15. New York: New York law prohibits employers from seeking salary history or relying on an applicant’s salary history to set compensation or determine whether to make an offer. Employers are also prohibited from seeking salary history as a condition of being interviewed or considered for employment or a promotion. Employers should not even seek voluntary disclosures by way of “optional” questions about salary history on job applications. Still, they may confirm information voluntarily disclosed as part of a request to seek higher compensation. Employers may inquire about an applicant’s salary expectations and consider current employee compensation already known to the employer.
  16. Albany County, New York: Employers in Albany County are prohibited from requesting salary history, screening applicants based on prior compensation, or requiring that prior compensation satisfies any particular criteria.
  17. New York City, New York: Employers in New York City are prohibited from soliciting information about prior earnings or benefits, searching public records to learn about prior compensation, or relying on information learned about an individual’s prior compensation when setting compensation.
  18. Suffolk County, New York: Employers in Suffolk County, New York, are prohibited from inquiring about compensation history (including searching publicly available records) or relying upon such information in determining compensation or at any stage in the employment process.
  19. Westchester County, New York: Employers in Westchester County, New York, may not request salary history or rely on such information to determine wages. An employer may not refuse to hire an employee or applicant based on prior compensation history or due to an employee’s protected conduct under the ordinance.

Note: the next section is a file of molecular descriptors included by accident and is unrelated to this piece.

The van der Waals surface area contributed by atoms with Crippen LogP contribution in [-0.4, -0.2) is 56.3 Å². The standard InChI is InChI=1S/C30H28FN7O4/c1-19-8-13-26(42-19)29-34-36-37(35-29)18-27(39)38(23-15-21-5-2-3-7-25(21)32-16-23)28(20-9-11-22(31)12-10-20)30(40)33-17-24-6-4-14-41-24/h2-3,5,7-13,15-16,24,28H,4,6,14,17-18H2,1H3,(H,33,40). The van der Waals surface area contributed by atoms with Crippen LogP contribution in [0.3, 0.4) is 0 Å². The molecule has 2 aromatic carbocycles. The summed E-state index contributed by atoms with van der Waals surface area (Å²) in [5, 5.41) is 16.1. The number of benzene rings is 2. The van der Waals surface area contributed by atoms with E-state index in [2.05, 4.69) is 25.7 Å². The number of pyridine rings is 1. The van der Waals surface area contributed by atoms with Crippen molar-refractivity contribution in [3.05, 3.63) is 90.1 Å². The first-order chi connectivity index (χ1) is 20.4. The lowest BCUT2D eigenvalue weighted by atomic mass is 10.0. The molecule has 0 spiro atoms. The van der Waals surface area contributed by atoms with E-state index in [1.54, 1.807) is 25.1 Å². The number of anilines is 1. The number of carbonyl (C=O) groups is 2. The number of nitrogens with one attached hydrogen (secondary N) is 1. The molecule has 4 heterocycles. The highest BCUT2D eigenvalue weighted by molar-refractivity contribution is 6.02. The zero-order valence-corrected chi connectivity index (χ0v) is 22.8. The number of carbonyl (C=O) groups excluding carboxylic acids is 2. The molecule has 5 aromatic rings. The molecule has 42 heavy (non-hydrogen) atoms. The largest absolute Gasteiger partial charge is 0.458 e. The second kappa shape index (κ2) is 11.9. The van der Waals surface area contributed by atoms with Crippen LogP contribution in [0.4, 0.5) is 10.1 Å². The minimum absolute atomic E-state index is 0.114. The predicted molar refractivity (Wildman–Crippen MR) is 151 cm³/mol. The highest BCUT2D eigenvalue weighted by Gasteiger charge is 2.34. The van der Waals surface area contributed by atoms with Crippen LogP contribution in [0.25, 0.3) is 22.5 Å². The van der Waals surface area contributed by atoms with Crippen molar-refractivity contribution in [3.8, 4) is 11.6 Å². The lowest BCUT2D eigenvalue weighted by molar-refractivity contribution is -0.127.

20. Cincinnati and Toledo, Ohio: Employers in Cincinnati and Toledo are prohibited from inquiring about compensation history (including searching publicly available records), screening based on compensation history, relying on salary history in making employment decisions or setting compensation, or retaliating against applicants for failure to disclose salary history. However, employers may ask about an applicant’s salary expectations.
  21. Oregon: Oregon law prohibits employers from seeking salary history, screening applicants based on current or past compensation, or using salary history to set compensation. However, employers may request confirmation of prior compensation after making an offer (including an offer of compensation), and may consider current employee compensation for internal promotions or transfers.